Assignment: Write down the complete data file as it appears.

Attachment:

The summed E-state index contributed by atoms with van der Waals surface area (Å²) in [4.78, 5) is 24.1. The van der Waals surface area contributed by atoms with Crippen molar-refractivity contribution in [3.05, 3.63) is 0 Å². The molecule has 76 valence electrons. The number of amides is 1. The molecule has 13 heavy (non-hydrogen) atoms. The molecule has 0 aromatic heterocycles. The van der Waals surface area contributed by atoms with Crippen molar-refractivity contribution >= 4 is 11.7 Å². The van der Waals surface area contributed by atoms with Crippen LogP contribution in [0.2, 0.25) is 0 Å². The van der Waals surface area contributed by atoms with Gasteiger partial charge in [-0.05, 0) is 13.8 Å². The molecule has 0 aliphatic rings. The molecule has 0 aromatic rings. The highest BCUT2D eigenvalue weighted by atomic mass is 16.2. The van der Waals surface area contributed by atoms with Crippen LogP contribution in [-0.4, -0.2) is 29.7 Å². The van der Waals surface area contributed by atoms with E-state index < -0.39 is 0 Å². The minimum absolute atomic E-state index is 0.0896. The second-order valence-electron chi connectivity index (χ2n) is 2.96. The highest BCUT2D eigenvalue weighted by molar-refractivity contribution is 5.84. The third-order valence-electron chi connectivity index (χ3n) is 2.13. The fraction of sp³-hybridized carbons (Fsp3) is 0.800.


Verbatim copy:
The summed E-state index contributed by atoms with van der Waals surface area (Å²) in [4.78, 5) is 24.1. The van der Waals surface area contributed by atoms with Crippen molar-refractivity contribution in [3.05, 3.63) is 0 Å². The molecule has 76 valence electrons. The number of amides is 1. The molecule has 13 heavy (non-hydrogen) atoms. The molecule has 0 aromatic heterocycles. The van der Waals surface area contributed by atoms with Crippen molar-refractivity contribution >= 4 is 11.7 Å². The van der Waals surface area contributed by atoms with Crippen LogP contribution in [0.2, 0.25) is 0 Å². The van der Waals surface area contributed by atoms with Gasteiger partial charge in [-0.05, 0) is 13.8 Å². The molecule has 0 aliphatic rings. The molecule has 0 aromatic rings. The highest BCUT2D eigenvalue weighted by atomic mass is 16.2. The van der Waals surface area contributed by atoms with Crippen LogP contribution in [-0.4, -0.2) is 29.7 Å². The van der Waals surface area contributed by atoms with E-state index < -0.39 is 0 Å². The minimum absolute atomic E-state index is 0.0896. The second-order valence-electron chi connectivity index (χ2n) is 2.96. The highest BCUT2D eigenvalue weighted by molar-refractivity contribution is 5.84. The third-order valence-electron chi connectivity index (χ3n) is 2.13. The fraction of sp³-hybridized carbons (Fsp3) is 0.800.